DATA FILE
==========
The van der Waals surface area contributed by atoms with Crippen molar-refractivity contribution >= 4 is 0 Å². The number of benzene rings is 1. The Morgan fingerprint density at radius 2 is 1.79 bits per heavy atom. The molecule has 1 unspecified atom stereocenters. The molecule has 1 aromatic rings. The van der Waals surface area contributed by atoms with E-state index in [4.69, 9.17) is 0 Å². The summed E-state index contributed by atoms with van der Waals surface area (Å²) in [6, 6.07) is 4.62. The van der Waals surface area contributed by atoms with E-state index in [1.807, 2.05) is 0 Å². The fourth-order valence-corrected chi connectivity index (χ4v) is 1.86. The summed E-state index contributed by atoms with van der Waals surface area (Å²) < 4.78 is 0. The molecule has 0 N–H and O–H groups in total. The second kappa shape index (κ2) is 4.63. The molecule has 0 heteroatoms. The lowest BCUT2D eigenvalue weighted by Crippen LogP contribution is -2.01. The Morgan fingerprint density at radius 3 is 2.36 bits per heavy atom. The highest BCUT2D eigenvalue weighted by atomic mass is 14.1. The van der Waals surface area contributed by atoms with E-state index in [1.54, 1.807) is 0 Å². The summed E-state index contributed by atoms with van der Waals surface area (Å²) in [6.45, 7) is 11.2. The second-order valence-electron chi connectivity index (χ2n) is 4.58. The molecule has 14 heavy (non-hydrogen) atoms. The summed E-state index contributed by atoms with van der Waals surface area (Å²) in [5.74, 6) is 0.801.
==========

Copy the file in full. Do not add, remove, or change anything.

The van der Waals surface area contributed by atoms with Crippen molar-refractivity contribution >= 4 is 0 Å². The number of benzene rings is 1. The Morgan fingerprint density at radius 2 is 1.79 bits per heavy atom. The molecule has 1 unspecified atom stereocenters. The molecule has 1 aromatic rings. The van der Waals surface area contributed by atoms with E-state index in [4.69, 9.17) is 0 Å². The summed E-state index contributed by atoms with van der Waals surface area (Å²) in [6, 6.07) is 4.62. The van der Waals surface area contributed by atoms with E-state index in [1.807, 2.05) is 0 Å². The fourth-order valence-corrected chi connectivity index (χ4v) is 1.86. The summed E-state index contributed by atoms with van der Waals surface area (Å²) < 4.78 is 0. The molecule has 0 N–H and O–H groups in total. The second kappa shape index (κ2) is 4.63. The molecule has 0 heteroatoms. The lowest BCUT2D eigenvalue weighted by Crippen LogP contribution is -2.01. The Morgan fingerprint density at radius 3 is 2.36 bits per heavy atom. The highest BCUT2D eigenvalue weighted by atomic mass is 14.1. The van der Waals surface area contributed by atoms with E-state index in [1.54, 1.807) is 0 Å². The summed E-state index contributed by atoms with van der Waals surface area (Å²) in [6.45, 7) is 11.2. The second-order valence-electron chi connectivity index (χ2n) is 4.58. The molecule has 14 heavy (non-hydrogen) atoms. The summed E-state index contributed by atoms with van der Waals surface area (Å²) in [5.74, 6) is 0.801.